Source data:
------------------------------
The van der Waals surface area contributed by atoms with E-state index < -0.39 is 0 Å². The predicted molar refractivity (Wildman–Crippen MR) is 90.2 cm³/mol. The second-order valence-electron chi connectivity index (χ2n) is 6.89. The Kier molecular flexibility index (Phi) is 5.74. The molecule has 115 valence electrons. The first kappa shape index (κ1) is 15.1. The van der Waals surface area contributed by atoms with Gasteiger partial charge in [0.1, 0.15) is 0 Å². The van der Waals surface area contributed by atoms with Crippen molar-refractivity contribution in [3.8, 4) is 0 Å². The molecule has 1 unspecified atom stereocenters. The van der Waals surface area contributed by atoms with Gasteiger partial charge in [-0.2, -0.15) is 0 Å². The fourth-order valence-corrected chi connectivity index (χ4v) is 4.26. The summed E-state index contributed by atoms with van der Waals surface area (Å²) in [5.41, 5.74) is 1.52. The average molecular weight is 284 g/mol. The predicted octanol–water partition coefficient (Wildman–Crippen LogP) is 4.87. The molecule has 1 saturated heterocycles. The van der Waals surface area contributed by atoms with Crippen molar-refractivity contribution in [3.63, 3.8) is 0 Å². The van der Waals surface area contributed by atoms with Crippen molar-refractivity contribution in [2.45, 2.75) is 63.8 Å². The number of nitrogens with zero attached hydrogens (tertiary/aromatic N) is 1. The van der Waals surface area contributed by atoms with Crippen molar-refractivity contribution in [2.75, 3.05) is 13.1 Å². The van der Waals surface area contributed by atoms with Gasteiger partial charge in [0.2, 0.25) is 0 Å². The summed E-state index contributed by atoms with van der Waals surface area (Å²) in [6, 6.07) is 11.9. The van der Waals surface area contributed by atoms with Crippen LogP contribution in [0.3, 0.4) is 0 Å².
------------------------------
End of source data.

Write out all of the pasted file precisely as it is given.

The van der Waals surface area contributed by atoms with E-state index < -0.39 is 0 Å². The predicted molar refractivity (Wildman–Crippen MR) is 90.2 cm³/mol. The second-order valence-electron chi connectivity index (χ2n) is 6.89. The Kier molecular flexibility index (Phi) is 5.74. The molecule has 115 valence electrons. The first kappa shape index (κ1) is 15.1. The van der Waals surface area contributed by atoms with Gasteiger partial charge in [0.1, 0.15) is 0 Å². The van der Waals surface area contributed by atoms with Crippen molar-refractivity contribution in [3.8, 4) is 0 Å². The molecule has 1 unspecified atom stereocenters. The van der Waals surface area contributed by atoms with Gasteiger partial charge in [-0.2, -0.15) is 0 Å². The fourth-order valence-corrected chi connectivity index (χ4v) is 4.26. The summed E-state index contributed by atoms with van der Waals surface area (Å²) in [5.41, 5.74) is 1.52. The average molecular weight is 284 g/mol. The predicted octanol–water partition coefficient (Wildman–Crippen LogP) is 4.87. The molecule has 1 saturated heterocycles. The van der Waals surface area contributed by atoms with Crippen molar-refractivity contribution in [3.63, 3.8) is 0 Å². The van der Waals surface area contributed by atoms with Crippen molar-refractivity contribution in [2.45, 2.75) is 63.8 Å². The number of nitrogens with zero attached hydrogens (tertiary/aromatic N) is 1. The van der Waals surface area contributed by atoms with Crippen molar-refractivity contribution in [2.75, 3.05) is 13.1 Å². The van der Waals surface area contributed by atoms with Gasteiger partial charge in [0.2, 0.25) is 0 Å². The summed E-state index contributed by atoms with van der Waals surface area (Å²) in [6, 6.07) is 11.9. The van der Waals surface area contributed by atoms with Crippen LogP contribution in [0.3, 0.4) is 0 Å².